Since moving back to the East Coast, I had the luxury of managing a single-location infrastructure. All my mail, calendar, blog management, and most importantly my RSS subscriptions were in the same place: on my laptop. Now that I’ve started work, I’ve discovered some cool ways to manage the RSS part of the workflow from multiple locations.
The key is Bloglines, the online feedreading service that I knew about but had never used prior to this week. I populated Bloglines with a set of important work related feeds (a very short list, compared to my list of 200+ subscriptions). Then I used a new feature in NetNewsWire to add my BlogLines feeds to my reading list, deleting the equivalent versions from my regular subscriptions.
Now, if I read a news item in CNet from home via BlogLines, it’s not downloaded when I open NetNewsWire at home, or vice versa. This enables the best of both worlds: I get to read a subset of my feeds through a lightweight, low impact web interface, and don’t have to manage already-read content through my fuller-featured reader.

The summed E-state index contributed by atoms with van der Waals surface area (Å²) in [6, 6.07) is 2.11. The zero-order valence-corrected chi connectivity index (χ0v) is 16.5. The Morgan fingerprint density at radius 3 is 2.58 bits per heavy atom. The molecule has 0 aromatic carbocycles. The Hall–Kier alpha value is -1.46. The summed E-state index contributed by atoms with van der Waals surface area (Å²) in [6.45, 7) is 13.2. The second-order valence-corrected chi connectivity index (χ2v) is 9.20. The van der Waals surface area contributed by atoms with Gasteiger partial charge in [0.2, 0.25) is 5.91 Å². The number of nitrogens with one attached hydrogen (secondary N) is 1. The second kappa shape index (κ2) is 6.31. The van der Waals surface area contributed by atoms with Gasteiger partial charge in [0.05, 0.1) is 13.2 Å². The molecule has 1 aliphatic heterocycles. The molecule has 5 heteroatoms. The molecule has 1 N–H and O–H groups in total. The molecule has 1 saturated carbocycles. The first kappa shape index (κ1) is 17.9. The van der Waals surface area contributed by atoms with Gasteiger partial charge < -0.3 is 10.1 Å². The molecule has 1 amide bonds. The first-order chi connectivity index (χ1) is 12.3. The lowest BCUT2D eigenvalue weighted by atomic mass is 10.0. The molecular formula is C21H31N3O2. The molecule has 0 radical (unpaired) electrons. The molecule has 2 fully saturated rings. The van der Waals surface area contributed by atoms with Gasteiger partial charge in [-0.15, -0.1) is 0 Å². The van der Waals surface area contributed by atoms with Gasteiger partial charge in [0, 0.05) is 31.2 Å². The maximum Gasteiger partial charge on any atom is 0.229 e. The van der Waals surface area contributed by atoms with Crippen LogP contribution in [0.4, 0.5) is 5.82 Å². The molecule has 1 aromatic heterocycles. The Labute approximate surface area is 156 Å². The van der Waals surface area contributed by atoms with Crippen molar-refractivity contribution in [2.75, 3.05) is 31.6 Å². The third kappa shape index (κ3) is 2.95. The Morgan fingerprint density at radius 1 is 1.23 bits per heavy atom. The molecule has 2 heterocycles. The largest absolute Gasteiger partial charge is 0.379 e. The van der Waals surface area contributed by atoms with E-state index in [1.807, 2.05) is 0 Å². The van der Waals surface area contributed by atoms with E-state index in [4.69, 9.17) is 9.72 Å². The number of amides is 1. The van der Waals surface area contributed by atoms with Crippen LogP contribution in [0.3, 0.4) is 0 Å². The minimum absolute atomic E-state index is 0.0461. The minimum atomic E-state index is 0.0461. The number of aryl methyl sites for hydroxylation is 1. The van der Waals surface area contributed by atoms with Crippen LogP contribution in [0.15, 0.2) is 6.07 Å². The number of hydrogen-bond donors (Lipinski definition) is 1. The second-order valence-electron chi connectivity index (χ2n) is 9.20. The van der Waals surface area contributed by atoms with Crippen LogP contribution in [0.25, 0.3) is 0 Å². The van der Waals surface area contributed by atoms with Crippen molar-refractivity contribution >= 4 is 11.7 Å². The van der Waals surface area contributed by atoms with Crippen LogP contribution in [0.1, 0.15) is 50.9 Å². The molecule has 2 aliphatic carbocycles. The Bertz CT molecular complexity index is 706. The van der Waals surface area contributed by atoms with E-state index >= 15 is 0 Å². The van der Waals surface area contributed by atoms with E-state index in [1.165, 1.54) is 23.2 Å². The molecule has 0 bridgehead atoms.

The only concern I have about the feature is following up on the items later to blog them. I don’t do very much blogging from work—at least not until I get my formal product management blog ramped up—and there’s no convenient way to keep track of items for later blogging that is preserved from BlogLines to NetNewsWire. My interim solution is to email URLs to myself; not elegant, but effective. (I can also mark memorable items as “keep new,” but since the new setting gets reset when I view the item through Bloglines that’s a less ambiguous way of keeping an item available than flagging it.)